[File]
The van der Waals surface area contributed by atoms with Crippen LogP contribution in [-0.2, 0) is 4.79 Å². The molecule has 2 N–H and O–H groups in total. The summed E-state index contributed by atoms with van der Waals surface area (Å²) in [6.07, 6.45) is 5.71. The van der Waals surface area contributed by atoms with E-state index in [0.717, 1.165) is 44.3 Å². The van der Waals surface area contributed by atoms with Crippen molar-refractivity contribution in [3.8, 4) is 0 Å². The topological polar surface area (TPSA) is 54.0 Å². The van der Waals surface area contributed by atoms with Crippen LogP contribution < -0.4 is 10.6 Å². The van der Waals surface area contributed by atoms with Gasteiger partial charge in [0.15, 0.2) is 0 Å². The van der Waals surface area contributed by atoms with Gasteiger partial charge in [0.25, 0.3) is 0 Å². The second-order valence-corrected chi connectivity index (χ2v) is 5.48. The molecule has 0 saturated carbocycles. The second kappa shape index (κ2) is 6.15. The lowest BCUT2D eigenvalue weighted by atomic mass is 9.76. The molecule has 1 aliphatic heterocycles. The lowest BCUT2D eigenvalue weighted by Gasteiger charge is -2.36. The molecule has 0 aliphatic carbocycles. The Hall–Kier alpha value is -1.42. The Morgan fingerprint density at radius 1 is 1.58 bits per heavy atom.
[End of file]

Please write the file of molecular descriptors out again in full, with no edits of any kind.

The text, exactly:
The van der Waals surface area contributed by atoms with Crippen LogP contribution in [-0.2, 0) is 4.79 Å². The molecule has 2 N–H and O–H groups in total. The summed E-state index contributed by atoms with van der Waals surface area (Å²) in [6.07, 6.45) is 5.71. The van der Waals surface area contributed by atoms with E-state index in [0.717, 1.165) is 44.3 Å². The van der Waals surface area contributed by atoms with Crippen molar-refractivity contribution in [3.8, 4) is 0 Å². The topological polar surface area (TPSA) is 54.0 Å². The van der Waals surface area contributed by atoms with Crippen LogP contribution < -0.4 is 10.6 Å². The van der Waals surface area contributed by atoms with Gasteiger partial charge in [0.15, 0.2) is 0 Å². The van der Waals surface area contributed by atoms with Gasteiger partial charge in [0.25, 0.3) is 0 Å². The second-order valence-corrected chi connectivity index (χ2v) is 5.48. The molecule has 0 saturated carbocycles. The second kappa shape index (κ2) is 6.15. The lowest BCUT2D eigenvalue weighted by atomic mass is 9.76. The molecule has 1 aliphatic heterocycles. The lowest BCUT2D eigenvalue weighted by Gasteiger charge is -2.36. The molecule has 0 aliphatic carbocycles. The Hall–Kier alpha value is -1.42. The Morgan fingerprint density at radius 1 is 1.58 bits per heavy atom.